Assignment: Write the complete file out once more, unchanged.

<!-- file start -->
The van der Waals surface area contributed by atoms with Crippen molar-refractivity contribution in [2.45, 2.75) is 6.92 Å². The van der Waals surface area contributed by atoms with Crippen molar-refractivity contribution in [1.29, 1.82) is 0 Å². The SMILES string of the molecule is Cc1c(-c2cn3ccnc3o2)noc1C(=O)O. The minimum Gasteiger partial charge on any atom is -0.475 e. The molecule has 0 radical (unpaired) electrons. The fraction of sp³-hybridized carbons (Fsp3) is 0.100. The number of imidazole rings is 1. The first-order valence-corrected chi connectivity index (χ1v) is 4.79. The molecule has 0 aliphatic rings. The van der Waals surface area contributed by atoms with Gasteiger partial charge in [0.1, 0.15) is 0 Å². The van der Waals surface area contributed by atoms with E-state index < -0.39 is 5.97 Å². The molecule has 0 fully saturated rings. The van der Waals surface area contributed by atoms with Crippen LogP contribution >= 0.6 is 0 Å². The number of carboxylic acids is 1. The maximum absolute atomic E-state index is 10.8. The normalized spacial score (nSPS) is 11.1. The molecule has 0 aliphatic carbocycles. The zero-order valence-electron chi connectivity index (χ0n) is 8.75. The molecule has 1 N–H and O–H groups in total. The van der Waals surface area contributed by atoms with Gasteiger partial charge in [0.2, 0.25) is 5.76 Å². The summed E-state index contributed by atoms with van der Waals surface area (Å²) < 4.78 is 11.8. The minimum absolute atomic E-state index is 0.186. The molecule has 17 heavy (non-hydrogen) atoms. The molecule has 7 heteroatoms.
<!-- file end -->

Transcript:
The van der Waals surface area contributed by atoms with Crippen molar-refractivity contribution in [2.45, 2.75) is 6.92 Å². The van der Waals surface area contributed by atoms with Crippen molar-refractivity contribution in [1.29, 1.82) is 0 Å². The SMILES string of the molecule is Cc1c(-c2cn3ccnc3o2)noc1C(=O)O. The minimum Gasteiger partial charge on any atom is -0.475 e. The molecule has 0 radical (unpaired) electrons. The fraction of sp³-hybridized carbons (Fsp3) is 0.100. The number of imidazole rings is 1. The first-order valence-corrected chi connectivity index (χ1v) is 4.79. The molecule has 0 aliphatic rings. The van der Waals surface area contributed by atoms with Gasteiger partial charge in [0.1, 0.15) is 0 Å². The van der Waals surface area contributed by atoms with E-state index < -0.39 is 5.97 Å². The molecule has 0 fully saturated rings. The van der Waals surface area contributed by atoms with Crippen LogP contribution >= 0.6 is 0 Å². The number of carboxylic acids is 1. The maximum absolute atomic E-state index is 10.8. The normalized spacial score (nSPS) is 11.1. The molecule has 0 aliphatic carbocycles. The zero-order valence-electron chi connectivity index (χ0n) is 8.75. The molecule has 1 N–H and O–H groups in total. The van der Waals surface area contributed by atoms with Gasteiger partial charge in [0.2, 0.25) is 5.76 Å². The summed E-state index contributed by atoms with van der Waals surface area (Å²) < 4.78 is 11.8. The minimum absolute atomic E-state index is 0.186. The molecule has 17 heavy (non-hydrogen) atoms. The molecule has 7 heteroatoms.